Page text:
A university panel tasked with investigating the integrity of Pavuluri’s research was less forgiving. UIC refused to provide the panel’s report to ProPublica Illinois or even say who took part in the review.
University officials declined to answer questions about girls not being given pregnancy tests and other shortcomings with laboratory tests, citing the pending federal investigation. Pavuluri said some of the younger children did not get pregnancy tests because she didn’t think they were sexually active.
But after reviewing the panel’s report, UIC chancellor Michael Amiridis wrote in a July 2015 letter that the violations of protocol “collectively represent serious deviations that violate accepted ethical guidelines and professional standards in clinical practice.”
He said that Pavuluri’s behavior “repeatedly put subjects at risk and damaged the credibility of the research data.”
He cited her “reckless disregard” in deciding who to enroll in the study, the lack of pregnancy and laboratory testing, and “falsification and fabrication of research data in an attempt to obfuscate evidence of noncompliance with the research protocols.”
He ordered a review of her clinical practice, barred her indefinitely from conducting research and directed her to retract several scientific journal articles based on the three studies.
Three of Pavuluri’s journal articles were retracted after she told the editors that UIC had concluded she had “intentionally and knowingly” made false statements about the participants’ medication histories and that the falsehoods “seriously compromised” the results and conclusions. The retractions were covered in about a half-dozen posts on the Retraction Watch website, which monitors scientific misconduct.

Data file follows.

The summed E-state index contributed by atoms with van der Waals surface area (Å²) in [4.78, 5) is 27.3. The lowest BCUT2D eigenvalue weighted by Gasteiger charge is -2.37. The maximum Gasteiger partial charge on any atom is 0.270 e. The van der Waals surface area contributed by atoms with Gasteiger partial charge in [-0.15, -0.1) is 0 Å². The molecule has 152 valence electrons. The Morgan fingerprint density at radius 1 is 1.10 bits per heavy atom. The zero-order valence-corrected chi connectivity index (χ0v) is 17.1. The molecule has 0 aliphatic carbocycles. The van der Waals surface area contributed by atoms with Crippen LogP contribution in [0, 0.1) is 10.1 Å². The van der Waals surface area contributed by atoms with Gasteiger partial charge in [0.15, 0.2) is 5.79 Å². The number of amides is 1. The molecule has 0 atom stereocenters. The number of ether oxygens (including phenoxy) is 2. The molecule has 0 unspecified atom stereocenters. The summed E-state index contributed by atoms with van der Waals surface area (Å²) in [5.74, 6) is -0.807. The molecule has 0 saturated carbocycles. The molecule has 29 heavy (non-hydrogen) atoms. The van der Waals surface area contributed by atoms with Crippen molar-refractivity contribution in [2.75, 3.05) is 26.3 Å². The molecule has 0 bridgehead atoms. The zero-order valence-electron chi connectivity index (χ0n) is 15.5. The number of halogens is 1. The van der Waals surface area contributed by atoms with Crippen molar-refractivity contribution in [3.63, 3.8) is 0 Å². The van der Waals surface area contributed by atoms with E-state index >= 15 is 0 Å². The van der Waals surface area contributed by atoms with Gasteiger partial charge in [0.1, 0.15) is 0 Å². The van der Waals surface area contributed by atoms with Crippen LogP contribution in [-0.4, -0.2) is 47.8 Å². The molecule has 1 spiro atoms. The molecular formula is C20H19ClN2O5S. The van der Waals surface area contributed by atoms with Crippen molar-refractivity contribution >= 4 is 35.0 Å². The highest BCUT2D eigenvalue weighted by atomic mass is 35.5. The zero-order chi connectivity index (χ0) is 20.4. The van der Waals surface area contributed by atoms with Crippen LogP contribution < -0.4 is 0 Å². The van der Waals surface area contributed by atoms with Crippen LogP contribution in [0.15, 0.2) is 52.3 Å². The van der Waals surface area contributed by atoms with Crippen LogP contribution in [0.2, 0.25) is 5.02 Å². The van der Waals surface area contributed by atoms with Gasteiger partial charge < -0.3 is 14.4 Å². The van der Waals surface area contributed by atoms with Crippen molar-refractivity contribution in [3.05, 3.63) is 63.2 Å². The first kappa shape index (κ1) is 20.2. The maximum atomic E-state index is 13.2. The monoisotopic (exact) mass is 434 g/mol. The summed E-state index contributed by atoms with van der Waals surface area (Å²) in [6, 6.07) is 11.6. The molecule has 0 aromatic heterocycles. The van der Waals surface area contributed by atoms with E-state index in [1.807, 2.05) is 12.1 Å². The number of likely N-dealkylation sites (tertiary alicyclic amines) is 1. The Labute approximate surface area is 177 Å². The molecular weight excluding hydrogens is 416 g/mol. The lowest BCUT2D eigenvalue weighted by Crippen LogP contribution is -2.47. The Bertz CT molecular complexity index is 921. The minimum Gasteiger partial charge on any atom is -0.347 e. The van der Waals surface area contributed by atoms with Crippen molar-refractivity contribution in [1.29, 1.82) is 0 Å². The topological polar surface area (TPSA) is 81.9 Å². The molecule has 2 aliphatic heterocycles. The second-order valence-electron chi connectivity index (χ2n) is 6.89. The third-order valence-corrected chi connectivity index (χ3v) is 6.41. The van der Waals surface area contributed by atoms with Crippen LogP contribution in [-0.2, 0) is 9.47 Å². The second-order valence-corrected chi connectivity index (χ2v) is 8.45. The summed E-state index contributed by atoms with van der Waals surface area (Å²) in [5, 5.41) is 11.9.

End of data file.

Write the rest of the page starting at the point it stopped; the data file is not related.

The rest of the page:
UIC officials said the review of Pavuluri’s clinical practice did not uncover any problems and there was no reason to report her to the state’s medical licensing board.
But UIC informed federal authorities it had reason to think additional children had been harmed in her studies. Reports from parents and other evidence led the investigative panel to conclude that “claims by [Pavuluri] that no subjects were harmed in her studies were false,” according to an email from OHRP to UIC.
That conclusion was based on issues raised by parents who contacted UIC in the months after the university informed them of the problems with Pavuluri’s research, according to a response to an open-records request.
It’s difficult to know how unusual the federal government’s demand for reimbursement is; NIH said it does not track such actions. The agency would not provide a comparable example.
An NIH spokeswoman said the agency does not discuss its decisions about specific grants but that it “takes seriously non-compliance with the terms and condition of award.”
UIC refunded the controversial grant with money from a fund that is supposed to support such areas as research, administration, student scholarships and building operations. Campus officials said they knew of no other time when UIC had to reimburse grant funds for failing to comply with guidelines on research integrity or the use of human subjects.
Officials acknowledged the $3 million payout will impact other spending, but said they do not yet know what they won’t fund as a result. UIC’s operating budget is more than $2.3 billion this fiscal year.